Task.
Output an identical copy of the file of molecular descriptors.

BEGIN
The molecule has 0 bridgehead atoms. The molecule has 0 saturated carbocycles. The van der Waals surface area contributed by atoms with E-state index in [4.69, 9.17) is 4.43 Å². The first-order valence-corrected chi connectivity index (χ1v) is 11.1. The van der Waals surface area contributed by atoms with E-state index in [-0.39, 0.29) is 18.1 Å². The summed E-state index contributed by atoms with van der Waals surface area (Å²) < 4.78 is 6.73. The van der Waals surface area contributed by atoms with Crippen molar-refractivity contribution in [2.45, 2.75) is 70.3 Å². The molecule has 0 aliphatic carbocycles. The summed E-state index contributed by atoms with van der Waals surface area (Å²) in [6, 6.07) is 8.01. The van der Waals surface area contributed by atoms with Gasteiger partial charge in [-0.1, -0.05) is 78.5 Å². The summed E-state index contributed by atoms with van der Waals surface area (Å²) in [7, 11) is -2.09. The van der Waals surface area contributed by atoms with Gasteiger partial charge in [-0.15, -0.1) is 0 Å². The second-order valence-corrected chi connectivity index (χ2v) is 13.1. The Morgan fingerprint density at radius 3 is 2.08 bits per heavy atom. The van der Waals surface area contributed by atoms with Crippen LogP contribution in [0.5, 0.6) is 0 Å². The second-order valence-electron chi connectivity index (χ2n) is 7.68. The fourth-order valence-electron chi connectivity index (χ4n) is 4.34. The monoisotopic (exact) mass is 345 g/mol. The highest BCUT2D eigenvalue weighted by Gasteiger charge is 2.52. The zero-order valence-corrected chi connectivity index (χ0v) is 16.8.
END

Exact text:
The molecule has 0 bridgehead atoms. The molecule has 0 saturated carbocycles. The van der Waals surface area contributed by atoms with E-state index in [4.69, 9.17) is 4.43 Å². The first-order valence-corrected chi connectivity index (χ1v) is 11.1. The van der Waals surface area contributed by atoms with E-state index in [-0.39, 0.29) is 18.1 Å². The summed E-state index contributed by atoms with van der Waals surface area (Å²) < 4.78 is 6.73. The van der Waals surface area contributed by atoms with Crippen molar-refractivity contribution in [2.45, 2.75) is 70.3 Å². The molecule has 0 aliphatic carbocycles. The summed E-state index contributed by atoms with van der Waals surface area (Å²) in [6, 6.07) is 8.01. The van der Waals surface area contributed by atoms with Gasteiger partial charge in [-0.1, -0.05) is 78.5 Å². The summed E-state index contributed by atoms with van der Waals surface area (Å²) in [7, 11) is -2.09. The van der Waals surface area contributed by atoms with Gasteiger partial charge in [-0.15, -0.1) is 0 Å². The second-order valence-corrected chi connectivity index (χ2v) is 13.1. The Morgan fingerprint density at radius 3 is 2.08 bits per heavy atom. The van der Waals surface area contributed by atoms with Crippen LogP contribution in [0.5, 0.6) is 0 Å². The second-order valence-electron chi connectivity index (χ2n) is 7.68. The fourth-order valence-electron chi connectivity index (χ4n) is 4.34. The monoisotopic (exact) mass is 345 g/mol. The highest BCUT2D eigenvalue weighted by Gasteiger charge is 2.52. The zero-order valence-corrected chi connectivity index (χ0v) is 16.8.